Monday, April 18, 2011

Mothers and Daughters


The orphan trains (1854-1929) organized by the New York Children’s Aid Society represent a fascinating bit of social engineering.  It is estimated that close to 250,000 children from the East Coast made their way to new homes in the West and Midwest on these trains.  As the trains moved westward, orphans and homeless, or otherwise neglected, children were displayed at local train stations where, one-by-one, they were chosen by families desiring a child.  Oversight and record keeping concerning these “adoptions” was often purposely sloppy in order to ensure that the relocated children would not be able to return to their former home cities. 

Rae Meadows centers Mothers and Daughters around one such train and the little girl whose mother placed her on it out of desperation.  Eleven-year-old Violet would ride her orphan train all the way from New York City to Minnesota, enduring stops along the way where the babies and younger children were snatched up eagerly by families wanting a child.  The older, less desirable, children like her often rode the train to the end of the line where they were offered work rather than a new family.  This would be Violet’s fate.

Mothers and Daughters is the story of three generations of women, a short line beginning with Violet and ending with her granddaughter, Samantha.  In the present, Sam’s 72-year-old mother, Iris, is dying and has asked Sam to be with her until it happens.  Sam is pregnant with a daughter of her own, but Iris will not live long enough to meet her.  Back home after her mother’s death, Sam is surprised to receive a box of her mother’s things that appears to have been unopened for decades.  Among the papers in the box is a little bible dated 1910 – and inscribed by the New York Children’s Aid Society.  Feeling certain that the bible once belonged to her grandmother, Sam hopes to learn, these many years later, how it came into her hands and what connection her grandmother might have had to the aid group.

Meadows rotates sections in strict order to tell the stories of Violet, Iris, and Samantha, three women with very different lives.  Short pieces on Violet (largely concerned with her childhood on the streets of New York and her orphan train experience) are followed by sections on Iris (as she prepares to die) and on Samantha (as she spends time with her dying mother and starts life with her new baby).  Of the three characters, Violet is the best developed and readers will be fascinated by her life on the streets and her experiences on the orphan train.  Iris and Sam have lived more ordinary lives and they are, as a result, less memorable than their ancestor.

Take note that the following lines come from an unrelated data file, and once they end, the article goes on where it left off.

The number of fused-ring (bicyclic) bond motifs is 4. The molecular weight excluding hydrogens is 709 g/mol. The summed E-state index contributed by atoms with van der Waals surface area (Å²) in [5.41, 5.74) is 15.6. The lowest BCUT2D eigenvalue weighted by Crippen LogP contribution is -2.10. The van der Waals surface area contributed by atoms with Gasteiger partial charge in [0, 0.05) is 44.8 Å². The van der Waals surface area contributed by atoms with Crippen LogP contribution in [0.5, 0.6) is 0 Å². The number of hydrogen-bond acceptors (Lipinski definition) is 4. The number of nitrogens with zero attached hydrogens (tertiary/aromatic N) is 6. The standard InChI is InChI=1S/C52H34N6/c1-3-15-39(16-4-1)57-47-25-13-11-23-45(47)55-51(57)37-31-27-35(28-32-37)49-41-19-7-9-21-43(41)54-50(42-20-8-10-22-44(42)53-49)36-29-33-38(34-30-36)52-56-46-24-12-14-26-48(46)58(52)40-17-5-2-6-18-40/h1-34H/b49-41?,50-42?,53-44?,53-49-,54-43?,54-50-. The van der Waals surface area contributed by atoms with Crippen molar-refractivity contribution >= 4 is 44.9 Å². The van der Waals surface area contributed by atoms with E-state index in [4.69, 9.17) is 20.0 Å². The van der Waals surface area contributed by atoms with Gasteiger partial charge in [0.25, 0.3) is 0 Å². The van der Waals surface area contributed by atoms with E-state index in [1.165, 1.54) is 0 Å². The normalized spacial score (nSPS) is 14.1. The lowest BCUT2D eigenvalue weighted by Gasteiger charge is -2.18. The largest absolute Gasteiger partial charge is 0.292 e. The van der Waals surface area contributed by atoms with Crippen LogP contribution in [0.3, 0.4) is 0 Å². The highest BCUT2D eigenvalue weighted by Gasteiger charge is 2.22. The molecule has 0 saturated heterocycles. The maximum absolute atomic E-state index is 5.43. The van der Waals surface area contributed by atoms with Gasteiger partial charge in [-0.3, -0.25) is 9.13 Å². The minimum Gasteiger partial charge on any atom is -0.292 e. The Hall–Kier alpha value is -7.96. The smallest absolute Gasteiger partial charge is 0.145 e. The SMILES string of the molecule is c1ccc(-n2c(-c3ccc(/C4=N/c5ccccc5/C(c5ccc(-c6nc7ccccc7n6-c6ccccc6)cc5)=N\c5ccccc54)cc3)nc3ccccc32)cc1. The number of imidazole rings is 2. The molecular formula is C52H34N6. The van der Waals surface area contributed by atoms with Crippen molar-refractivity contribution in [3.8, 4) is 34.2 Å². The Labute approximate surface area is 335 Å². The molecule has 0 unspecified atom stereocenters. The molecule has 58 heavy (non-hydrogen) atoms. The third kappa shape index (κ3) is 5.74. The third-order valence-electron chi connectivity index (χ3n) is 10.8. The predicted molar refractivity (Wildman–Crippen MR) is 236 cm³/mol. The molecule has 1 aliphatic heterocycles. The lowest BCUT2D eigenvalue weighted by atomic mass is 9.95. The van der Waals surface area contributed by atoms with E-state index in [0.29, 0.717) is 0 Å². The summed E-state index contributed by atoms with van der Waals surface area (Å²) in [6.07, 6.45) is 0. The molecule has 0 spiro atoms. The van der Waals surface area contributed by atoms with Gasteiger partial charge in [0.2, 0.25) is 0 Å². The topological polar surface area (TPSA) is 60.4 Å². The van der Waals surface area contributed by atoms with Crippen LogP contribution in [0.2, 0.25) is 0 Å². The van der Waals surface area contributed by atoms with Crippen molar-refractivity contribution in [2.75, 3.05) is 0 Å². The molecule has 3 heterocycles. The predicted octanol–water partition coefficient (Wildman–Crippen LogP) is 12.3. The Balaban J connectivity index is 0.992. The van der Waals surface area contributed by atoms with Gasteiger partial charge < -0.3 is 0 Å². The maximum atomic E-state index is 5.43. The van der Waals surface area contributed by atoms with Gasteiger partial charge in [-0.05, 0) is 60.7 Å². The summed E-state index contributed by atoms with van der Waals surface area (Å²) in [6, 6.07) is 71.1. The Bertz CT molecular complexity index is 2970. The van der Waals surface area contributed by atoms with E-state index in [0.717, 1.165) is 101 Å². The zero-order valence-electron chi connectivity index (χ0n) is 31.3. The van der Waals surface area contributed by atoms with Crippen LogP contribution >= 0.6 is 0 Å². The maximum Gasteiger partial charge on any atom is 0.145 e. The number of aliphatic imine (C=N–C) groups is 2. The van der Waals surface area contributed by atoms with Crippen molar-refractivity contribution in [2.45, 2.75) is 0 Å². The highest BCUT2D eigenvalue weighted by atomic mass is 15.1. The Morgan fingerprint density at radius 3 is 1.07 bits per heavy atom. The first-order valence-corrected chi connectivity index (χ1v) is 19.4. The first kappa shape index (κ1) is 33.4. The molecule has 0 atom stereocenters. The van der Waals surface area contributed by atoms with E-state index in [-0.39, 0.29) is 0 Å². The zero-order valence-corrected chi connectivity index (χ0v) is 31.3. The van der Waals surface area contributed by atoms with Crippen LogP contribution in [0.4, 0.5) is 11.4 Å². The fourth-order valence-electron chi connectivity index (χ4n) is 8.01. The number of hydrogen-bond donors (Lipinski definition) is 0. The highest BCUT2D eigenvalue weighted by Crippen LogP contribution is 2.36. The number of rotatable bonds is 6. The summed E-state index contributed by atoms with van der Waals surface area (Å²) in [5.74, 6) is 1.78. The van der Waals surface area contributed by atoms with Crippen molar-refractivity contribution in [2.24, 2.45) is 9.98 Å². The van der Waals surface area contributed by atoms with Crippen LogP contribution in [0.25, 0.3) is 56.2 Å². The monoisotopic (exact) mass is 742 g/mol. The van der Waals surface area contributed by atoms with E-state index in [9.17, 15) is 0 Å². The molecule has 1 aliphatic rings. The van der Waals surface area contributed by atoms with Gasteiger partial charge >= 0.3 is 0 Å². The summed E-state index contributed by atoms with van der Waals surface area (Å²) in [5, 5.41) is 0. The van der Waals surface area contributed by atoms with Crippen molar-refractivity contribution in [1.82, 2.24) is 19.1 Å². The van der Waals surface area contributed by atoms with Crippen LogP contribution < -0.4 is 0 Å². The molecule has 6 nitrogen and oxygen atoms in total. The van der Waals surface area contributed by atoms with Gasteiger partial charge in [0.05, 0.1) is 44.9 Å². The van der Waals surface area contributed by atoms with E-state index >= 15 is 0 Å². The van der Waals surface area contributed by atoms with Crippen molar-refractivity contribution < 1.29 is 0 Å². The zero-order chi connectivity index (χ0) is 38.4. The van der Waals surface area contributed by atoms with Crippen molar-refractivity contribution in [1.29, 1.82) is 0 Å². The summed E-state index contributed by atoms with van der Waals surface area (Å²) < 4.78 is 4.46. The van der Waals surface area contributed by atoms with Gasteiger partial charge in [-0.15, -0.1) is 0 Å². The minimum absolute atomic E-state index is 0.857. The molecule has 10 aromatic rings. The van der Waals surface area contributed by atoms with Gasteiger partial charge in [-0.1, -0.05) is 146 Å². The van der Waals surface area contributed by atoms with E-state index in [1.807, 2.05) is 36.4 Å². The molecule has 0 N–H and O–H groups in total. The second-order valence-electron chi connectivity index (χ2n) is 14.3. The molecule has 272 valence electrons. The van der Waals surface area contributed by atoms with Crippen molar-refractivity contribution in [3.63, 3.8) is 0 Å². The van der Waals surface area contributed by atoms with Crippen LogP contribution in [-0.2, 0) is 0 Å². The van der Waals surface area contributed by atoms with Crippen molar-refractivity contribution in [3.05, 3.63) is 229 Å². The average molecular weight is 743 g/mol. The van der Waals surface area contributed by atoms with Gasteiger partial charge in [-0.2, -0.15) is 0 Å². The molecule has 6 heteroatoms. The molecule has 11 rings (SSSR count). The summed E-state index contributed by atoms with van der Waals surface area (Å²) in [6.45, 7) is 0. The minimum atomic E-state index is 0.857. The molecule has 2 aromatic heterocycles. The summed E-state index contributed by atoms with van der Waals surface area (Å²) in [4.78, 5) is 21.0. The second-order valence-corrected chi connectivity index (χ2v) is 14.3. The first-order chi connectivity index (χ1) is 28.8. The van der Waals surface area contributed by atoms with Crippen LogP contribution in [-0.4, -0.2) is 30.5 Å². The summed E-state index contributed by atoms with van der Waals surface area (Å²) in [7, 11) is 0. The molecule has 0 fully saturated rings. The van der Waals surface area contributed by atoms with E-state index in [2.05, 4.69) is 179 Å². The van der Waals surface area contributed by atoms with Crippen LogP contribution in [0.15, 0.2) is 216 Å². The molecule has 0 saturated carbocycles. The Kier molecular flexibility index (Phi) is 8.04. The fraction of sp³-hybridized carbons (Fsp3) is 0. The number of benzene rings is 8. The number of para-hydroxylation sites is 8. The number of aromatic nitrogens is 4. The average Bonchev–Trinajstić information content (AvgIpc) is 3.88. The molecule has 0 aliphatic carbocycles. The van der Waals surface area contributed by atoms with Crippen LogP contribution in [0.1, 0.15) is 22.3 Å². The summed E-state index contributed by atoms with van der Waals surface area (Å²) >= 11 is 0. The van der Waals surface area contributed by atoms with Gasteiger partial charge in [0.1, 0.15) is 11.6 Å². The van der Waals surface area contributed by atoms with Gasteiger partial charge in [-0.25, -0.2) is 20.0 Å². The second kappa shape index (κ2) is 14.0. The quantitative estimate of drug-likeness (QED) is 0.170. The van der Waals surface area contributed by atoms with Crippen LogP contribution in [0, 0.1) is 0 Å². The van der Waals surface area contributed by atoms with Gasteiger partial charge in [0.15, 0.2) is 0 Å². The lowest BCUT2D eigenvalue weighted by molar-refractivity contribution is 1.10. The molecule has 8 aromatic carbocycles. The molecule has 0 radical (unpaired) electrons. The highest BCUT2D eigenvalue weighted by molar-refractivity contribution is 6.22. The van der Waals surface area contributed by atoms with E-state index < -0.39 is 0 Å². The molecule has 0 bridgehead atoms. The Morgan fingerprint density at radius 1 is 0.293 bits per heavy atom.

Mothers and Daughters is an interesting intergenerational novel but it does little to explore how the women have been shaped by those who preceded them, somewhat weakening the impact of the individual stories.  The novel’s real strength is in its depiction of the orphan train as seen through the eyes of one little girl who was forced to grow up much too quickly.  Violet’s story deserves a novel of its own; perhaps one day Rae Meadows will give us one.

Rated at: 3.0

(Review Copy provided by Publisher)

2 comments:

  1. Last year I watched The Orphan Trains, a documentary about this episode in our history and reviewed it on my blog. It was a fascinating account of the origin, purpose, and results of the trains that carried New York Orphans across the country. I would think there would be hundreds of novels that could be inspired from this little known attempt to give orphans a better chance. Some of the documented events turned out well, but of course, many were tragic.

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  2. I agree, Jenclair, and wonder why relatively so few novelists have covered the orphan trains. Maybe I've just missed them, but it's only in the last couple of years that I'm even much aware of that whole thing.

    I've read that some of the children were transported into Canada (that makes geographic sense to me) and into Mexico (why so far south, I wonder).

    Too, that some parents were able to work the system in their favor by keeping close tabs on their children, in effect hiring them out as farm laborers during the times they could not afford to keep them at home.

    This whole subject is something I want to read more about.

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